The idea of you making cheat sheets for him is really bad IMO. Encourage him to make cheat sheets for himself if he needs them. He needs to be independent and take responsibility for organizing his own knowledge. That's part of the process of gaining conceptual understanding.

So we're talking about getting this student to change his mental habits and develop better conceptual understanding of the last decade's worth of math instruction -- not the last semester. Realistically, most students at this age are not willing to put in the kind of sustained effort that would be required to completely retrain their brains. And making this kind of change takes years, so if they're already in a college STEM major, then they don't have enough time to make the change. You don't say what the student's major is or his intended career. If he's an engineering major, then it's essentially impossible to accomplish these things this late in the game. If he wants to be a pharmacist, then it's realistic to set a goal like getting him to the level where he can convert milligrams to grams without ever getting the conversion factor wrong.

• Say it was $(a^2)^3$. Now exponentiation is repeated multiplication --- When I taught (1983-2005; includes courses taught as a graduate student), I pretty much always pointed out that for something like $(a^{2/3})^{1/4}$ you could consider $(a^2)^3,$ which can be determined without knowing exponent rules via $a^2a^2a^2 = (aa)(aa)(aa) = a^6$ (suggesting multiply exponents), but nearly always it seemed to me that those who got this and could make use of this device were already fine with exponent laws, and it didn't help those who didn't know the exponent laws. However, (continued) – Dave L Renfro Mar 1 at 17:44
• around 2003 or 2004 I had one college algebra student who was really bad at math, but otherwise seemed reasonably intelligent (especially with rote procedures, except she kept getting the "math rules" mixed up), and as she came by my office for most of my office hours that semester, I managed to get this method to work for her. Whenever she stumbled and forgot what to do, I had specific crutches she had learned (from having her write them down every time she needed one), such as expanding $a^2a^3 = (aa)(aaa)$ and $(a^2)^3 = \ldots$ (continued) – Dave L Renfro Mar 1 at 17:52
• For adding fractions, I had her double check her "cross-multiplying" procedure with $\frac{1}{2} + \frac{1}{2}$ (to make sure the process she used produces $1$ in this case), and many other things (e.g. percent to a decimal -- which way and by how much to move the decimal point? -- double-check your "guess" with $50\%$ and $100\%$ which we know to be one-half and one). She never got very fast, but this wasn't important as she only needed to pass College Algebra, and I think she actually wound up with a B or B+. – Dave L Renfro Mar 1 at 18:01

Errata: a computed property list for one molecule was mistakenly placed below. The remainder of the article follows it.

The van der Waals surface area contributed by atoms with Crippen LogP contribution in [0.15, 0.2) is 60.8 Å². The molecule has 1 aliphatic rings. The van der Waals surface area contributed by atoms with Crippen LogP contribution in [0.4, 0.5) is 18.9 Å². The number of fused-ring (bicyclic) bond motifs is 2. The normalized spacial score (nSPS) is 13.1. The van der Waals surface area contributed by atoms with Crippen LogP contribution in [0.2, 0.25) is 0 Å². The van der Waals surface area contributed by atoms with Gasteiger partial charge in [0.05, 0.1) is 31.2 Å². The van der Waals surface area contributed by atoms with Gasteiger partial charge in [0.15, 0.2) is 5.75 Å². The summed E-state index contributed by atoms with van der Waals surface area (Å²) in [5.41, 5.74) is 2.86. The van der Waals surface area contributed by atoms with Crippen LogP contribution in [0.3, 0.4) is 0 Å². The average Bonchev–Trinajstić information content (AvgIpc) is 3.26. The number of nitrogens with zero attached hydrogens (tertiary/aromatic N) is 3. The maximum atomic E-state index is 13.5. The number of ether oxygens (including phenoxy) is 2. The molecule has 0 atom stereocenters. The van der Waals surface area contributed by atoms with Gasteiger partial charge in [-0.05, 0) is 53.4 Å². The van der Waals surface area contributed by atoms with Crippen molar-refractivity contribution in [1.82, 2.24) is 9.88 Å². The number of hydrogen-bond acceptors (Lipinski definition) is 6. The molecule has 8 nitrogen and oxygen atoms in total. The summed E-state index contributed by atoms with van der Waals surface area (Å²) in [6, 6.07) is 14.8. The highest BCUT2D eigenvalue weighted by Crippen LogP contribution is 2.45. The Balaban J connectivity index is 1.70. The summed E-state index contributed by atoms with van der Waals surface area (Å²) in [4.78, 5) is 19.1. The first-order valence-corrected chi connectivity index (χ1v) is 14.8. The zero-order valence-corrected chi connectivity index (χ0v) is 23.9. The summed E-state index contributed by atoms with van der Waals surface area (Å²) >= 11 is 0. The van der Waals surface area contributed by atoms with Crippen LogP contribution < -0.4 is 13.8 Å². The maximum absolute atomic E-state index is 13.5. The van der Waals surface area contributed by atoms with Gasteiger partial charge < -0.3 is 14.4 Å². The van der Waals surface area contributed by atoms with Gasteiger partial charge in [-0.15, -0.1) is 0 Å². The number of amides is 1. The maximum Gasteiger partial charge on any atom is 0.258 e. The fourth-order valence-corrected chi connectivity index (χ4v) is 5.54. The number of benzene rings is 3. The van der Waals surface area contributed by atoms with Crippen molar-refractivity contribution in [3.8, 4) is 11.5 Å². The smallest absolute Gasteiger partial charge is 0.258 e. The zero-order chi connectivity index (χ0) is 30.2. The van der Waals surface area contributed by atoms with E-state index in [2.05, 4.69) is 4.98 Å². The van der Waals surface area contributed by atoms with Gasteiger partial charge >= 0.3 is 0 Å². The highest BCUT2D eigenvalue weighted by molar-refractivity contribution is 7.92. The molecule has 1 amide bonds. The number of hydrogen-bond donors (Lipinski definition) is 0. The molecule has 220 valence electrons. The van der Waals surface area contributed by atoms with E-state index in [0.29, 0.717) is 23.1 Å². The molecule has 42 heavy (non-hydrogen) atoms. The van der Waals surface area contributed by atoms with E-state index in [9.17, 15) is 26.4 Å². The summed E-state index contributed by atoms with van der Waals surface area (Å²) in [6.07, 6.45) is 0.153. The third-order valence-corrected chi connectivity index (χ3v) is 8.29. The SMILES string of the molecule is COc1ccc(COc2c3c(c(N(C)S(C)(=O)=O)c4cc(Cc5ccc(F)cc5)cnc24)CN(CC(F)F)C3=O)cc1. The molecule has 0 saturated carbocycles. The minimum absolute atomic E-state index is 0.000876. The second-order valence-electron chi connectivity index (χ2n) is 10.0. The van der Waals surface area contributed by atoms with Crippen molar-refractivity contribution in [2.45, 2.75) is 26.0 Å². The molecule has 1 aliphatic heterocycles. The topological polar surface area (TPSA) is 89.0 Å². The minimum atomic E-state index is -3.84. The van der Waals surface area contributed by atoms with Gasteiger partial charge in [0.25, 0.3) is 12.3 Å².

• @Ben Crowell - I couldn't have said it better myself! My only quibble is with "I think you're being unrealistic when you say that he's bright. If he had normal educational opportunities in the US in K-12, ... remedial algebra in college means he has always been a poor math student." – WeCanLearnAnything Mar 2 at 2:52
• There are plenty of bright people who get screwed by "normal educational opportunities in the US" because the norm isn't very good. That's why remedial math after high school is so common. Were they given math only slightly beyond what they've already mastered with a good teacher and curriculum, they would thrive. This student, motivated enough to do endless of rote drills, is likely one of them. – WeCanLearnAnything Mar 2 at 2:57

tl;dr Does he need to know algebra, or just to pass the course? Rant follows.

The kinds of struggles you describe suggest that he won't/can't major in a science. Perhaps college algebra is simply a hurdle he must jump in order to get on with his literature or history or psychology, where he may indeed be a good student.

If that's the case, what you need to do for him is help him pass the exams. Find some samples, then do lots of problems just like those.

The sad fact is that although algebra is an important step on the path to more real mathematics, "college algebra" is often a conspiracy. The problems on the exams are just like the ones on the book with different numbers (perhaps different letters, but usually just x and y). When a student passes the exam the teacher can pretend to have taught something the student can pretend to have learned. But it all vanishes right after the exam.

Final note. Fractions are conceptually difficult. In elementary school they occur as divisions of pies, points on the number line, and in formal manipulations. Understanding how those ideas fit together is hard for teachers, let alone for students. See https://math.stackexchange.com/questions/1127483/how-to-make-sense-of-fractions/1127776#1127776